has testified under oath that he was privy to the  agreement between IDT and
Haiti. “In September 2003, defendant Jack Lerer  [IDT Executive Vice President
for International Business Development] met  with plaintiff to explain the
‘deal’ he had negotiated with President  Aristide. IDT Telecom would deposit the
settlement dollars from  terminating traffic in Haiti through Teleco Haiti to an
offshore account  set up on behalf of President Aristide by Mount Salem,
based in the Turks  and Caicos Islands.”
There was a quid pro quo. “The rate for each minute of U.S.  originating
traffic terminating in Haiti was to be a certain amount of  [SEALED BY COURT
ORDER] which is below what IDT would be paying if they  had not agreed to divert
the settlement payments to Mount Salem.” Mr.  Jewett further alleges that Mr.
Lerer told him they had to move quickly to  make sure they didn’t lose the deal.
According to the court filing, “Plaintiff asked defendant  Jack Lerer what
Mount Salem was and he replied it was the private bank  account of the President
of Haiti, Mr. Jean Bertrand Aristide, that had  been created by legal counsel
for President Aristide, Adrian Corr, member  of the law firm Miller, Simons
and O’Sullivan.”
Mr. Jewett has testified that Mr. Lerer instructed him to  be the
“‘go-between’ for all commercial correspondence between Teleco  Haiti and Mount Salem.”
He also claims that Mr. Lerer told him “not to  reveal the details of the
TeleCo Haiti deal with anyone within IDT.”  Throughout the testimony, Mr. Jewett
says that he continually questioned  the legality of the agreement, along with a
colleague John Cate. According  to the complaint, “Defendant John Cate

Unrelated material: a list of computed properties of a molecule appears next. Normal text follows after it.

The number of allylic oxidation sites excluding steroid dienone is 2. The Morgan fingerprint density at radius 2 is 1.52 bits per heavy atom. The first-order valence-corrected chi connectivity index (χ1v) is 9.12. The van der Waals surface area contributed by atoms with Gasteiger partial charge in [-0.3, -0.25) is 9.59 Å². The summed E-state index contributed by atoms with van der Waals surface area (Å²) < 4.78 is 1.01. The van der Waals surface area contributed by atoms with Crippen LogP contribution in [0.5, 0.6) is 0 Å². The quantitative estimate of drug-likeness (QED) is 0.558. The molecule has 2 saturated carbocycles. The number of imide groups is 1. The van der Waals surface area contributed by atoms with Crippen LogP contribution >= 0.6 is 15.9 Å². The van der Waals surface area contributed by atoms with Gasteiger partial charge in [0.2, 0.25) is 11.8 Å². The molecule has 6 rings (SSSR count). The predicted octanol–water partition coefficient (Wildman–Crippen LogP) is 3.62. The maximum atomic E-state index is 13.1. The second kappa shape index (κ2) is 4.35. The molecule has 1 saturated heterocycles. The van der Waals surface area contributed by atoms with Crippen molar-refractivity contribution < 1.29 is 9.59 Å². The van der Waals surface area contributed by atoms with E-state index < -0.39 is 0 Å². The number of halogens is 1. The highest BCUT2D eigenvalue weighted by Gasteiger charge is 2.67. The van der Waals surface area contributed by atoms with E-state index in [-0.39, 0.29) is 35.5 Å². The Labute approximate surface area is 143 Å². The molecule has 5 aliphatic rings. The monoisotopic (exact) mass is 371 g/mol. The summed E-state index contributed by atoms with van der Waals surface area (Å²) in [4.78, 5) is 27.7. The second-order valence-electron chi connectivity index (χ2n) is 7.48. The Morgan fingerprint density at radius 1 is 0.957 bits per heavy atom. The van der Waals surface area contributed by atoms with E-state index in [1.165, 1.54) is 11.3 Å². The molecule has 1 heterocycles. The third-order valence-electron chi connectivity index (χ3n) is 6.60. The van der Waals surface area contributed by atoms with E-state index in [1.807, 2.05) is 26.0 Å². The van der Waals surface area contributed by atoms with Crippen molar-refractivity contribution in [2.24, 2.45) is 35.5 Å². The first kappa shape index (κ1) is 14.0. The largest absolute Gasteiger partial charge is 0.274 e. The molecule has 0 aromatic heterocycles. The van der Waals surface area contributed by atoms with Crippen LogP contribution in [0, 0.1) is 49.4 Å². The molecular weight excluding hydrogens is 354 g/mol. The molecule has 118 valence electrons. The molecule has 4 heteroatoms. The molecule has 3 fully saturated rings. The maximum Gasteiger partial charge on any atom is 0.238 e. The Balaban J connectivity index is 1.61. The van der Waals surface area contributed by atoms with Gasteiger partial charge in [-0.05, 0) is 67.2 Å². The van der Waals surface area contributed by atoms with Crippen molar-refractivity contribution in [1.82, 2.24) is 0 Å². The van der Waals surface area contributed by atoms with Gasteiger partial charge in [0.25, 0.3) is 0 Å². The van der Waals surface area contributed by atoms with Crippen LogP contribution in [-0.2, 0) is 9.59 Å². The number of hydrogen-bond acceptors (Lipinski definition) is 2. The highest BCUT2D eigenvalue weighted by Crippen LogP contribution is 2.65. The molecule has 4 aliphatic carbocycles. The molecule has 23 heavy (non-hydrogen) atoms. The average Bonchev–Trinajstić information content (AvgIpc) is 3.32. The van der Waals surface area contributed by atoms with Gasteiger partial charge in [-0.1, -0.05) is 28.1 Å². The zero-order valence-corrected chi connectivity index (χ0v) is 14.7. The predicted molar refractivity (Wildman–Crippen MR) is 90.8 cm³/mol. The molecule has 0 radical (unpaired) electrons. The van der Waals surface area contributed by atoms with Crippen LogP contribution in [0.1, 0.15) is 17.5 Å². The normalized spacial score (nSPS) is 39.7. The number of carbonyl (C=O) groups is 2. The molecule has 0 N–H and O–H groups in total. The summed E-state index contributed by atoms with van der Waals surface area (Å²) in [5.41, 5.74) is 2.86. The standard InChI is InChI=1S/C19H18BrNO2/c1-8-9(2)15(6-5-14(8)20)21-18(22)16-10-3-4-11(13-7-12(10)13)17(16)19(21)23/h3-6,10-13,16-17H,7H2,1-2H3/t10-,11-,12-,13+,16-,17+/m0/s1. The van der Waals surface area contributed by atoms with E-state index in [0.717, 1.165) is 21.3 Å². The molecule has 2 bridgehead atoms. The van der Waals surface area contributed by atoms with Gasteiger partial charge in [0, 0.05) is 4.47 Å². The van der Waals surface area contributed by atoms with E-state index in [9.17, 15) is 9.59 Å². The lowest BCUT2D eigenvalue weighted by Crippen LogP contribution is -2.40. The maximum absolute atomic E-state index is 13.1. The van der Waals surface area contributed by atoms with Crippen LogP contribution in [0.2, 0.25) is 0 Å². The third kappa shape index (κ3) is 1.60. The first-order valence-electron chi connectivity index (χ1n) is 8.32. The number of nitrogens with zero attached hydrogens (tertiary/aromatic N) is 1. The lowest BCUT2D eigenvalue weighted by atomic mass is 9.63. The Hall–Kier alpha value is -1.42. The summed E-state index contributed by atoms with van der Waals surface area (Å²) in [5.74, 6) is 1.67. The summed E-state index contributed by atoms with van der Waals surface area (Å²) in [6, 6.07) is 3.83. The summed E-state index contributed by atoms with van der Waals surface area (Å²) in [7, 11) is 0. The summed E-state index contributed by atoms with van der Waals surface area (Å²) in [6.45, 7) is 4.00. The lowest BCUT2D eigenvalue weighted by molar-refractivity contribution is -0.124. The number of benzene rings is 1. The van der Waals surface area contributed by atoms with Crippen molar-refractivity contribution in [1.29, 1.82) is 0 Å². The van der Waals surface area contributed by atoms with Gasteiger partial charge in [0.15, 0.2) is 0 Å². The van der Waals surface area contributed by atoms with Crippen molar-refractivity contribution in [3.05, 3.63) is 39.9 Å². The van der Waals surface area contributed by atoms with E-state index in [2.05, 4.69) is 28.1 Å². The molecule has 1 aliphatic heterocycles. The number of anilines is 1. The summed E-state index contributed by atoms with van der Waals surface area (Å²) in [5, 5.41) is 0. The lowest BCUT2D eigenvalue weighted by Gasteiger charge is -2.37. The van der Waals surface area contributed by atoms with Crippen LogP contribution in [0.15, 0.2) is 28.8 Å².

indicated that during his 27 years  at AT&T, i.e., his prior employer, he had never
once been involved  with let alone heard of a telecommunication proposal
and/or contract being  structured in a manner similar to the TeleCo Haiti
agreement.”
Of course, Mr. Cate may not have been familiar with  Aristide business
ethics. In the July 1994 American Spectator, Christopher  Caldwell reported that
while Mr. Aristide was in exile in Washington he  “raised hackles at the Latin
American division of AT&T by ordering the  proceeds from Haiti’s international
phone traffic moved to a numbered  Panamanian account.” That business model
continued after Mr. Aristide was  returned to power in 1994 by a U.S.
intervention ordered by Bill Clinton.  In May 29, 2001, a Wall Street Journal _Review &
Outlook  column_
(http://online.wsj.com/article/0,,SB991102652200206311,00.html?mod=article-outset-box) 1 about Fusion also explained that “Two  different
long distance suppliers shopping the Haitian market have  reported to us that
Teleco officials offered them access to the local  network at rates well below
the official settlement rate in exchange for  payment made to specially
designated accounts.”
An IDT spokesman says that minutes to Haiti are only a  fraction of total IDT
business, suggesting that the company would have had  little interest in what
Mr. Jewett alleges. But, of course, IDT’s interest  in Haiti might have
changed had it been able to grow its business in that  country. Mr. Jewett’s
complaint says that some of the defendants  “expressed their extreme satisfaction
with the TeleCo Haiti deal, it was  going to save the company over [SEALED BY
COURT ORDER] a month and grow  from there.” Mr. Jewett says that the minute he
was fired the first thing  the company asked from him was the Haiti file.
It is likely that if IDT was doing what Mr. Jewett so  specifically
describes; it was not the only carrier competing for special  treatment from Mr.
Aristide. The U.S. Treasury has a staff in Haiti right  now giving technical advice
to the Haitian government. It would be good if  that includes investigating
what all did go on at Teleco Haiti. A full  report that clears up once and for
all the truth about what happened under  Aristide control may go a long way
toward establishing the moral authority  of the new government.
It might also stop John Kerry from using desperately poor  Haiti as a weapon
against his Washington opponents and instead put him on  a more constructive
path for helping a suffering people